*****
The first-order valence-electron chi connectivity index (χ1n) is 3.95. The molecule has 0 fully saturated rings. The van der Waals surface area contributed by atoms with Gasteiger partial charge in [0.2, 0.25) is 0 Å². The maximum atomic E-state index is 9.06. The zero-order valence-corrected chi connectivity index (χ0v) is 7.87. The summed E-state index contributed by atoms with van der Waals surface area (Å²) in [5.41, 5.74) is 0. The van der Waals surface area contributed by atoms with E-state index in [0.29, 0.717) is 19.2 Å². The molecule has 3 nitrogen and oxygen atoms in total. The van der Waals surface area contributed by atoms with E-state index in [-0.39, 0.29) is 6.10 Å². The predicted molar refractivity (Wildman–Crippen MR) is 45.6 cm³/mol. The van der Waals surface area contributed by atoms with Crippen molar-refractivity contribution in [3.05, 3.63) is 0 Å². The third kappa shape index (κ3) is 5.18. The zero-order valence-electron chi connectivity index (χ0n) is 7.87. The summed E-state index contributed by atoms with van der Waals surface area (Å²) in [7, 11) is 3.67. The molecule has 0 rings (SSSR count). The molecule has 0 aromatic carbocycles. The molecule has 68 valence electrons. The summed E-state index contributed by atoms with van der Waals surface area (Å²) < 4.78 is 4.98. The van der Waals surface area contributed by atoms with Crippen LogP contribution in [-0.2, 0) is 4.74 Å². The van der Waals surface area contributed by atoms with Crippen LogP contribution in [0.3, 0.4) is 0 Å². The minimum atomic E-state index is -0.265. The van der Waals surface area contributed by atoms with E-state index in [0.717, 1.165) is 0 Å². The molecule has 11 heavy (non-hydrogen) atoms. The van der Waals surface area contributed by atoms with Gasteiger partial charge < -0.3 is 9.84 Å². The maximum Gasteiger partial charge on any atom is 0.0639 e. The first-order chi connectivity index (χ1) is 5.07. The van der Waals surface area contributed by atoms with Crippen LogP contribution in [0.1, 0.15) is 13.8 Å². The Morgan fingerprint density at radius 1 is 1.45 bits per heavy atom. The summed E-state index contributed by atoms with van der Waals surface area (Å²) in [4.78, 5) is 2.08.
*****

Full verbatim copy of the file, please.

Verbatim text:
The first-order valence-electron chi connectivity index (χ1n) is 3.95. The molecule has 0 fully saturated rings. The van der Waals surface area contributed by atoms with Gasteiger partial charge in [0.2, 0.25) is 0 Å². The maximum atomic E-state index is 9.06. The zero-order valence-corrected chi connectivity index (χ0v) is 7.87. The summed E-state index contributed by atoms with van der Waals surface area (Å²) in [5.41, 5.74) is 0. The van der Waals surface area contributed by atoms with E-state index in [0.29, 0.717) is 19.2 Å². The molecule has 3 nitrogen and oxygen atoms in total. The van der Waals surface area contributed by atoms with E-state index in [-0.39, 0.29) is 6.10 Å². The predicted molar refractivity (Wildman–Crippen MR) is 45.6 cm³/mol. The van der Waals surface area contributed by atoms with Crippen molar-refractivity contribution in [3.05, 3.63) is 0 Å². The third kappa shape index (κ3) is 5.18. The zero-order valence-electron chi connectivity index (χ0n) is 7.87. The summed E-state index contributed by atoms with van der Waals surface area (Å²) in [7, 11) is 3.67. The molecule has 0 rings (SSSR count). The molecule has 0 aromatic carbocycles. The molecule has 68 valence electrons. The summed E-state index contributed by atoms with van der Waals surface area (Å²) < 4.78 is 4.98. The van der Waals surface area contributed by atoms with Crippen LogP contribution in [-0.2, 0) is 4.74 Å². The van der Waals surface area contributed by atoms with Crippen LogP contribution in [0.3, 0.4) is 0 Å². The minimum atomic E-state index is -0.265. The van der Waals surface area contributed by atoms with E-state index in [0.717, 1.165) is 0 Å². The molecule has 11 heavy (non-hydrogen) atoms. The van der Waals surface area contributed by atoms with Gasteiger partial charge < -0.3 is 9.84 Å². The maximum Gasteiger partial charge on any atom is 0.0639 e. The first-order chi connectivity index (χ1) is 5.07. The van der Waals surface area contributed by atoms with Crippen LogP contribution in [0.1, 0.15) is 13.8 Å². The Morgan fingerprint density at radius 1 is 1.45 bits per heavy atom. The summed E-state index contributed by atoms with van der Waals surface area (Å²) in [4.78, 5) is 2.08.